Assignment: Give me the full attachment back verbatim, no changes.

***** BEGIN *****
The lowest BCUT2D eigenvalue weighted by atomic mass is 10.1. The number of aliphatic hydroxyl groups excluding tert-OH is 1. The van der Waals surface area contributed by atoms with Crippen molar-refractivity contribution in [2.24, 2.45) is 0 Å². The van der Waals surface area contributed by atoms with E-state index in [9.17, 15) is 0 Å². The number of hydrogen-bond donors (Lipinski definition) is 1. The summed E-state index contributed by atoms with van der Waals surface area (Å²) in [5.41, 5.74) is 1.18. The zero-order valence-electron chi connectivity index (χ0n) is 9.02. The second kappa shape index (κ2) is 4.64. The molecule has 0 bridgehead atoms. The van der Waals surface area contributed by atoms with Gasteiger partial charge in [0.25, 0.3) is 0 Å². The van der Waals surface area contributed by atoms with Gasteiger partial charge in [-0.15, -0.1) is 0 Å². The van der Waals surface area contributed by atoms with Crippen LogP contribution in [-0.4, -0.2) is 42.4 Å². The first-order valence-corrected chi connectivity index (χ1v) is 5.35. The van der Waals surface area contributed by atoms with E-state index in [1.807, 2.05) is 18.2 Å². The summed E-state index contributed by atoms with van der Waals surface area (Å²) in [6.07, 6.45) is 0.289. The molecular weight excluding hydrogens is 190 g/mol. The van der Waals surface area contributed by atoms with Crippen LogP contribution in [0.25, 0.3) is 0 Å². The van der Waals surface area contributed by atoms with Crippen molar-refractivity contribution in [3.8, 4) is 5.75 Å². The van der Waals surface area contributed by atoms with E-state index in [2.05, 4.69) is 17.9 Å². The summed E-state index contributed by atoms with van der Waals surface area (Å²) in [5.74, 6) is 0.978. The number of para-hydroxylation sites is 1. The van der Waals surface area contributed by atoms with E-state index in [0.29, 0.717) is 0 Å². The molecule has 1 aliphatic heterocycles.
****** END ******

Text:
The lowest BCUT2D eigenvalue weighted by atomic mass is 10.1. The number of aliphatic hydroxyl groups excluding tert-OH is 1. The van der Waals surface area contributed by atoms with Crippen molar-refractivity contribution in [2.24, 2.45) is 0 Å². The van der Waals surface area contributed by atoms with E-state index in [9.17, 15) is 0 Å². The number of hydrogen-bond donors (Lipinski definition) is 1. The summed E-state index contributed by atoms with van der Waals surface area (Å²) in [5.41, 5.74) is 1.18. The zero-order valence-electron chi connectivity index (χ0n) is 9.02. The second kappa shape index (κ2) is 4.64. The molecule has 0 bridgehead atoms. The van der Waals surface area contributed by atoms with Gasteiger partial charge in [0.25, 0.3) is 0 Å². The van der Waals surface area contributed by atoms with Gasteiger partial charge in [-0.15, -0.1) is 0 Å². The van der Waals surface area contributed by atoms with Crippen LogP contribution in [-0.4, -0.2) is 42.4 Å². The first-order valence-corrected chi connectivity index (χ1v) is 5.35. The van der Waals surface area contributed by atoms with E-state index in [1.807, 2.05) is 18.2 Å². The summed E-state index contributed by atoms with van der Waals surface area (Å²) in [6.07, 6.45) is 0.289. The molecular weight excluding hydrogens is 190 g/mol. The van der Waals surface area contributed by atoms with Crippen LogP contribution in [0.25, 0.3) is 0 Å². The van der Waals surface area contributed by atoms with Crippen molar-refractivity contribution in [3.8, 4) is 5.75 Å². The van der Waals surface area contributed by atoms with E-state index in [2.05, 4.69) is 17.9 Å². The summed E-state index contributed by atoms with van der Waals surface area (Å²) in [5.74, 6) is 0.978. The number of para-hydroxylation sites is 1. The van der Waals surface area contributed by atoms with E-state index in [0.29, 0.717) is 0 Å². The molecule has 1 aliphatic heterocycles.